Plans sometimes go awry, of course, as with England in 1994 – at the World Cup in the USA that saw record attendances in a country not usually associated with this kind of football (even though the USA had appeared at World Cups on-and-off since pretty much the beginning in the thirties, of course), and was settled by a disappointing final on penalites. James recorded a song that was meant to be England’s 1994 World Cup Anthem, but, er, they didn’t make it to the finals at all. Not exactly England’s finest hour, then, but listening to this, I’d be surprised if James don’t do their best to forget it either…
General of the Midfield
Pele, Maradona, Xavi, Pirlo, Modrić…Damian Harris?
Maybe not a name you were expecting in this list. But then, Damian Harris is/was Midfield General, a well-known Arsenal fan and also the head of Brighton-based Skint Records – who more interestingly in this context were main kit sponsors for Brighton & Hove Albion between 2000 and 2008 – a period where the club were rebuilding after very nearly going out of the football league (and out of business) in the previous decade. They are of course now in the Premier League, alongside Huddersfield Town (promoted in 2017 alongside them), who I used to go and watch at their old Leeds Road ground in the early nineties. As space-age as the new McAlpine/John Smith’s Stadium looked, it very much lost the atmosphere of the old ground, even if the replacement had to happen.
Theme from Sparta FC
The Real New Fall LP (Formerly Country on the Click)
Amongst the almost relentless output of The Fall over their lengthy career – an album a year or more, every year of their existence – it is easy to forget that their singles made the charts and into popular culture more than you might think. In addition, songs of theirs have made it onto various adverts, and part of that might be down to the fact that a number of their most memorable songs sound like they were fashioned from football chants that never made it onto the terraces. Here is one such song – that ended up being the theme on Final Score on BBC a few years after it was released – where Mark E Smith appears to conjure from his imagination the toughest, greatest team of all, from Sparta. The Sparta name of course has been used for a few European clubs over the years – one of the Rotterdam clubs used the name, as I recall, as did Sparta Prague and Spartak Moscow…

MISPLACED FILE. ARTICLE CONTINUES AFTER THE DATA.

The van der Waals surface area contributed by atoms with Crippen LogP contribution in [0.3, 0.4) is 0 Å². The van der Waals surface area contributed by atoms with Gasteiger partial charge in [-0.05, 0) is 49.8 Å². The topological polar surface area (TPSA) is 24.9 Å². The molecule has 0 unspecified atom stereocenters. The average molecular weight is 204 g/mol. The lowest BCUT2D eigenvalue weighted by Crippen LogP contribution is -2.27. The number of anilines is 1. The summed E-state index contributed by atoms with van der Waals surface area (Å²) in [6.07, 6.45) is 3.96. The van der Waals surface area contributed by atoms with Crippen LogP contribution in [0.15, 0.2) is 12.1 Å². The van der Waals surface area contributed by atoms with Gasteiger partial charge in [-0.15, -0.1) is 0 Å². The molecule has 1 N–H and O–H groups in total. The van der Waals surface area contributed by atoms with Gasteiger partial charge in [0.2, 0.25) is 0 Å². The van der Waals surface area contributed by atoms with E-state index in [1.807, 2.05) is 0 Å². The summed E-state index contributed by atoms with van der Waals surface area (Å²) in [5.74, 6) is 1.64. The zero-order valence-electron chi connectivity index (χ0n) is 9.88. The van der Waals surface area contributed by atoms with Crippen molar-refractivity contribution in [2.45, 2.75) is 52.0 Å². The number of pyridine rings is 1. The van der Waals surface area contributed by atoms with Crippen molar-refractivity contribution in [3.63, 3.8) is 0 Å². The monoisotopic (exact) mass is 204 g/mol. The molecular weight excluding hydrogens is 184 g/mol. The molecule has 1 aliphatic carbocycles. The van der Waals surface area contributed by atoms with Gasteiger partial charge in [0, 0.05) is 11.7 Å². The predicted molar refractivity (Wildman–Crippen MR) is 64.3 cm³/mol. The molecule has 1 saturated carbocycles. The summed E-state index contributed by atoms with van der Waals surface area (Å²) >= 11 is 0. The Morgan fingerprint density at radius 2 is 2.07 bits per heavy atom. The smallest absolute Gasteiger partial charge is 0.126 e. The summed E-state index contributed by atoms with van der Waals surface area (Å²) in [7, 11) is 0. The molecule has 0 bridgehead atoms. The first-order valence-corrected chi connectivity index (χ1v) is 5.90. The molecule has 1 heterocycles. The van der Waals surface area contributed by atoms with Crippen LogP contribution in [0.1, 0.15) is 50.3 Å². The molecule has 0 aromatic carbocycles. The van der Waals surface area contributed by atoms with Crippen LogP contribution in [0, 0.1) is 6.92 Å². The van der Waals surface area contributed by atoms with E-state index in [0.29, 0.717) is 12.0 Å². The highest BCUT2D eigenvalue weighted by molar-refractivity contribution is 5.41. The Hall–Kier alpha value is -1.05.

Leeds United EP
Apparently the excellent book Damned United by David Peace inspired this song, the (reimagined!) tale of Brian Clough managing Leeds United for just 44 days. Probably one of the most ill-advised management appointments in football history, manager and team hated each other from the off, and it is rather a wonder that things lasted as long as they did. That said, Leeds United have never exactly been the most popular club, loved only by their own fans (and yes, I’m one that has long hated them). The book and film, even if it takes quite a few liberties, is still absolutely worth catching up with.